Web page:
The 48-Hour Film Project hits New England, leaving sleep deprived filmmakers in its wake — plus some very cool short films.
Some people plan brunch, maybe a movie or a trip to the beach, and call it a weekend. Others decide to write, produce, edit, and screen a movie — all in 48 hours.
The 48-Hour Film Project is an international group of these aficionados who sign up to make a short movie on a particular weekend in their city. Whirlwind filmmaking begins in New Haven, Connecticut, and Portland, Maine, this weekend. Providence, Rhode Island, had its film frenzy July 17-19.
The brainchild of Mark Ruppert and Liz Langston, both makers of short films, the 48HFP was born in 2001. Now it takes place in 130 cities around the world on six continents. Winners of their individual city competitions are entered to compete in Filmapalooza, the end-of-year international event in which one film is named Best Film.
Over 30,000 films have been produced so far by more than 900 filmmakers. The Cannes Film Festival Short Film Corner has had nine special screenings of 48HFP creations.
Teams sign up in advance. On Friday night, there is a drawing in which participants pick a genre, prop, and line of dialogue as their marching orders. Forty-eight hours later they turn in their work for a screening/celebration.
While it sounds a bit tortuous to the uninitiated, repeat filmmakers are the norm rather than uncommon. We talked to a few who were getting ready for 48 hours of no-doze.
David Brown, whose film Past Poets Now won New Haven last year, says participating helps him stay interested in his field. His day job is as a videographer. “This breathes some new life into it,” he says.
Prepping, he says, consists mostly of pulling together a good team and spotting potential locations. “We try to figure out what equipment we’ll be using and getting as many people in line and committed as much as possible — locations, actors,” he says. “That’s all you can do until you know what kind of film you’re making.”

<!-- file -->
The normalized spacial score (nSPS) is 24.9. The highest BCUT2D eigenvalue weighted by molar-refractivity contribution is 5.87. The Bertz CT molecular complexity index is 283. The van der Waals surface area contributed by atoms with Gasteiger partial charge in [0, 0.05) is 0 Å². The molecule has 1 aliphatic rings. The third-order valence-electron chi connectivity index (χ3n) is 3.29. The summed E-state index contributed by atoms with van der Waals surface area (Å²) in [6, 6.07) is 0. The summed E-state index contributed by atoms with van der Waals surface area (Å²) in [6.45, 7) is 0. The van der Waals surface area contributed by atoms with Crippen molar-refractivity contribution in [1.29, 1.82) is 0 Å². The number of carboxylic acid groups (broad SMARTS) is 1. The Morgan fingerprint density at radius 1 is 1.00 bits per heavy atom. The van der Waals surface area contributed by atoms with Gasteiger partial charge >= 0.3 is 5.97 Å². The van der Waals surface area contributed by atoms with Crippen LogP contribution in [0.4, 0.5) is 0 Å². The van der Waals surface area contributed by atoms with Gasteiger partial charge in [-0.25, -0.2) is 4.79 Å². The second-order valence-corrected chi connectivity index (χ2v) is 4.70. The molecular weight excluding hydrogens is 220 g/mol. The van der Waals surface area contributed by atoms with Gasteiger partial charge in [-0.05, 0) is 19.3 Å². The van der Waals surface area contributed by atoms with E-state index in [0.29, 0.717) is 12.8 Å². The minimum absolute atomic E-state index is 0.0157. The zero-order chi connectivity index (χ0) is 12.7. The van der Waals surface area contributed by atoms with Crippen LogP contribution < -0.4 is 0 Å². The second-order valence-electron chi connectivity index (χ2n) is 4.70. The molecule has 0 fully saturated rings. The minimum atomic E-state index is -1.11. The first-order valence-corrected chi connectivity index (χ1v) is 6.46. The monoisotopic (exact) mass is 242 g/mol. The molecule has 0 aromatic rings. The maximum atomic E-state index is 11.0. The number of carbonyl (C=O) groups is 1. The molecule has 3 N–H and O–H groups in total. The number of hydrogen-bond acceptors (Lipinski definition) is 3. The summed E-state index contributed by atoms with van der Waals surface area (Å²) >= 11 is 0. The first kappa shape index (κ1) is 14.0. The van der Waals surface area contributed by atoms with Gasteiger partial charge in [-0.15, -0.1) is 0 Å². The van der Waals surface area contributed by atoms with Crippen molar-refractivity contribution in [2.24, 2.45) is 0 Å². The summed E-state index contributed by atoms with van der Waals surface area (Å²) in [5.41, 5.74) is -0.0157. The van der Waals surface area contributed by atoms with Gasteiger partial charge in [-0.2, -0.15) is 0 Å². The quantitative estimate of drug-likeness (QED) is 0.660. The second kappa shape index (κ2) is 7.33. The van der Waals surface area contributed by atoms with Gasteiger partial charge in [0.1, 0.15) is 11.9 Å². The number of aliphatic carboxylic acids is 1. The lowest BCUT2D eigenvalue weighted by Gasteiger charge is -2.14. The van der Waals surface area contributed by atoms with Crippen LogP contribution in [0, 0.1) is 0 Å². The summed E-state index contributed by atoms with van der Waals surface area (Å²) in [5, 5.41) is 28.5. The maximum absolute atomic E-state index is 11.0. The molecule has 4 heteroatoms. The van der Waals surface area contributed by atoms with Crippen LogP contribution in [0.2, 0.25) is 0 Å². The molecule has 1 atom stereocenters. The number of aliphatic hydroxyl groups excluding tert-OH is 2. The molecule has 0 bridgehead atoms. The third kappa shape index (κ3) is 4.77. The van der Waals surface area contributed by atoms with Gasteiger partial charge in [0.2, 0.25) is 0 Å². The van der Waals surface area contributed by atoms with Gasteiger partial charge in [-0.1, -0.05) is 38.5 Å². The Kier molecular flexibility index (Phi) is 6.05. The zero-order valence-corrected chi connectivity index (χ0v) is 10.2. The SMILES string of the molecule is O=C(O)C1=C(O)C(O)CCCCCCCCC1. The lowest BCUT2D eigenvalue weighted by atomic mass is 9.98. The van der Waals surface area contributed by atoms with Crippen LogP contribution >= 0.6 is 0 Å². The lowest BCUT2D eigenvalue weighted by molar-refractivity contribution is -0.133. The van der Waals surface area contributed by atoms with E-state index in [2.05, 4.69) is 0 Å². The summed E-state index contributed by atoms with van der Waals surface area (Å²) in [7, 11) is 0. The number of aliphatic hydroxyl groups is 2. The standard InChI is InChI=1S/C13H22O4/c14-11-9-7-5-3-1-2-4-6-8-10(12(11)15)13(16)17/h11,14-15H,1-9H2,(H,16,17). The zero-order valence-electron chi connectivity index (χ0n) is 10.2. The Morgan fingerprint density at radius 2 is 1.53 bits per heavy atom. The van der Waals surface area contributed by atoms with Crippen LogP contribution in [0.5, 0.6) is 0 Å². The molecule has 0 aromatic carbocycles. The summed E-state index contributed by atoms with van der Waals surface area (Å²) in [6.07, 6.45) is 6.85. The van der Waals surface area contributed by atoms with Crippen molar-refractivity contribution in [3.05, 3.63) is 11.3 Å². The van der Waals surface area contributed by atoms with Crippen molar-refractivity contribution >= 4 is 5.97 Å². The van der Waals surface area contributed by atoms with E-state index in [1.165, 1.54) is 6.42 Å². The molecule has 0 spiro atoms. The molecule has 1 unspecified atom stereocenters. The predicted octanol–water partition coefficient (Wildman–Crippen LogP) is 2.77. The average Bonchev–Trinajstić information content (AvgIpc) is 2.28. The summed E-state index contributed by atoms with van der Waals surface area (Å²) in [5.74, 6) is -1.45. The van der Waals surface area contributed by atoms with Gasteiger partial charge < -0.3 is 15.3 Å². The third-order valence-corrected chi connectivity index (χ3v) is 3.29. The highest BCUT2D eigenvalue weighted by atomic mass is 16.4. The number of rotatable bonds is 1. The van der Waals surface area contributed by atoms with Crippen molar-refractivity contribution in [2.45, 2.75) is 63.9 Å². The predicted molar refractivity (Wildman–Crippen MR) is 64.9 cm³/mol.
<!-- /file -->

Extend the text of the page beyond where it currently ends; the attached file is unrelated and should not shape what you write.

Benjamin Hecht leads a team called Dutch Elm Disease. This year will be the third for him and his wife/partner, Jennifer Stockwell. Their film last year, Ties, won a number of awards including Best Actress for a woman who had never acted before.
“You have to be a little masochistic,” he says. “It’s fun and a big challenge. It takes a lot of effort and stamina.” Joanna Clarke, who is involved in the Portland, Maine 48HFP, has participated for a couple of years as well, both as an actor and now with her own team, She Smiled Productions.
“It’s just a blast, having to make something that requires so much energy in such a little time,” she says. “It’s also really, really fun to work with the people who come to it.”
Last year’s film, called Plastic, told the story of a father trying to tell his 12-year-old daughter about sex. Clarke says the genre worked well for her group. “I hope we don’t get sci-fi because that would be a nightmare based on what we have for locations,” she says of this year’s up-for-grabs genre. “That one worries me a little more than most.”